Nine UPA-1P compact wide coverage loudspeakers are used for balcony delays. "The UPA-1Ps take abuse," Gille says, "and they have a nice, wide, horizontal pattern for the balcony. They're also very compact; they tuck right up into the clouds." Under-balcony and under-mezzanine delay subsystems, meanwhile, employ legacy, conventionally-powered Meyer Sound loudspeakers, together using 58 UPM-1 UltraSeries reinforcement loudspeakers controlled by four P-1 CEU units and 16 QSC CX702 amplifiers.

The use of self-powered systems greatly increased the ease of system installation, which played into Willow Creek's decision to handle that job in-house. "It was just like building a rig on the road," Gille says, "except that we were hanging it 'at home.'" The room was subsequently tuned in stages by Furlong, consultant Bob McCarthy, and Meyer Sound's Technical Support Manager John Monitto, each using Meyer Sound's SIM 3 audio analyzer system.

Right from the start, Gille's response has been unambiguously enthusiastic. "At the first soundcheck," he recalls, "I pushed the fader up on the acoustic guitar, and as usual I had both hands ready to grab for EQ. But instead I just leaned back in absolute disbelief, because there wasn't a single thing I wanted to do to that guitar. We've experienced that time and time again (since the system was installed), and it takes a lot of the work out of it."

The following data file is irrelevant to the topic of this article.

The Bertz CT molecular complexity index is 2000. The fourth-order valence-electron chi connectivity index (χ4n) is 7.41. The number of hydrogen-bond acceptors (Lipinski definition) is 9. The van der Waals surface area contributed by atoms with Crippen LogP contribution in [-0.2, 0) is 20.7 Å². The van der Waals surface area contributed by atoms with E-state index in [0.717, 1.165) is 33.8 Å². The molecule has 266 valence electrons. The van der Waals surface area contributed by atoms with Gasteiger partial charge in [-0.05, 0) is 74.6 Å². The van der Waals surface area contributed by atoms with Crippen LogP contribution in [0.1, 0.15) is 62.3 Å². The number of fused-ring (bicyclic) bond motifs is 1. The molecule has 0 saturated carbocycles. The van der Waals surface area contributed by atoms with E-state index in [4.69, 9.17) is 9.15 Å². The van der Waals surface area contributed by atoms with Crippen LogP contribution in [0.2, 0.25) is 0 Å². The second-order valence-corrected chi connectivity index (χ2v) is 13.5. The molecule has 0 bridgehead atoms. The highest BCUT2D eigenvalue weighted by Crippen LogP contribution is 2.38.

Gille continues to be impressed with the way the room and the system work together. "I've been in a couple of hundred rooms," he says, "and, to me, this is the best-sounding system in the best-sounding room I've ever been in. In so many other rooms, the first thing I would notice as a sound engineer is the system. But here, the first thing I hear when I walk in is the band jamming, the vocalist singing, or a pastor whispering into a mic. Every musician is communicating directly to me, and every word is crystal clear."

June, 2005



MILO 120